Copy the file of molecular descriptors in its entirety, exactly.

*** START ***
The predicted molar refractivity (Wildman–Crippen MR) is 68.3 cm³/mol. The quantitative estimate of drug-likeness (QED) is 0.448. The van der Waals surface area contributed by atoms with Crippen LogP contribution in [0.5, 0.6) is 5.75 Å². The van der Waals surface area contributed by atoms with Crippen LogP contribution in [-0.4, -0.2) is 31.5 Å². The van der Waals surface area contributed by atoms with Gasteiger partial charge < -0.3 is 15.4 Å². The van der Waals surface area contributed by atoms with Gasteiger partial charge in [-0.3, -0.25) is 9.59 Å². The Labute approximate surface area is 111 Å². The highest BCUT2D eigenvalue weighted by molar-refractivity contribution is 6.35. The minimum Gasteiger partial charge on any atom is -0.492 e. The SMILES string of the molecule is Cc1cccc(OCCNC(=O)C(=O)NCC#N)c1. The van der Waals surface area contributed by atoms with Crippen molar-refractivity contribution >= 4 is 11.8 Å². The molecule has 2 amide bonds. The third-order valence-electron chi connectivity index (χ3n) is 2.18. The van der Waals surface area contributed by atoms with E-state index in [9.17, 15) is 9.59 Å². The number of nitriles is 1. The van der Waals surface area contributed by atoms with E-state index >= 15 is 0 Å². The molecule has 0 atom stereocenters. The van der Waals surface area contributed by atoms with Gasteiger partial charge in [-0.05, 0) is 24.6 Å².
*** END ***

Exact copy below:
The predicted molar refractivity (Wildman–Crippen MR) is 68.3 cm³/mol. The quantitative estimate of drug-likeness (QED) is 0.448. The van der Waals surface area contributed by atoms with Crippen LogP contribution in [0.5, 0.6) is 5.75 Å². The van der Waals surface area contributed by atoms with Crippen LogP contribution in [-0.4, -0.2) is 31.5 Å². The van der Waals surface area contributed by atoms with Gasteiger partial charge < -0.3 is 15.4 Å². The van der Waals surface area contributed by atoms with Gasteiger partial charge in [-0.3, -0.25) is 9.59 Å². The Labute approximate surface area is 111 Å². The highest BCUT2D eigenvalue weighted by molar-refractivity contribution is 6.35. The minimum Gasteiger partial charge on any atom is -0.492 e. The SMILES string of the molecule is Cc1cccc(OCCNC(=O)C(=O)NCC#N)c1. The van der Waals surface area contributed by atoms with Crippen molar-refractivity contribution >= 4 is 11.8 Å². The molecule has 2 amide bonds. The third-order valence-electron chi connectivity index (χ3n) is 2.18. The van der Waals surface area contributed by atoms with E-state index in [9.17, 15) is 9.59 Å². The number of nitriles is 1. The van der Waals surface area contributed by atoms with E-state index >= 15 is 0 Å². The molecule has 0 atom stereocenters. The van der Waals surface area contributed by atoms with Gasteiger partial charge in [-0.05, 0) is 24.6 Å².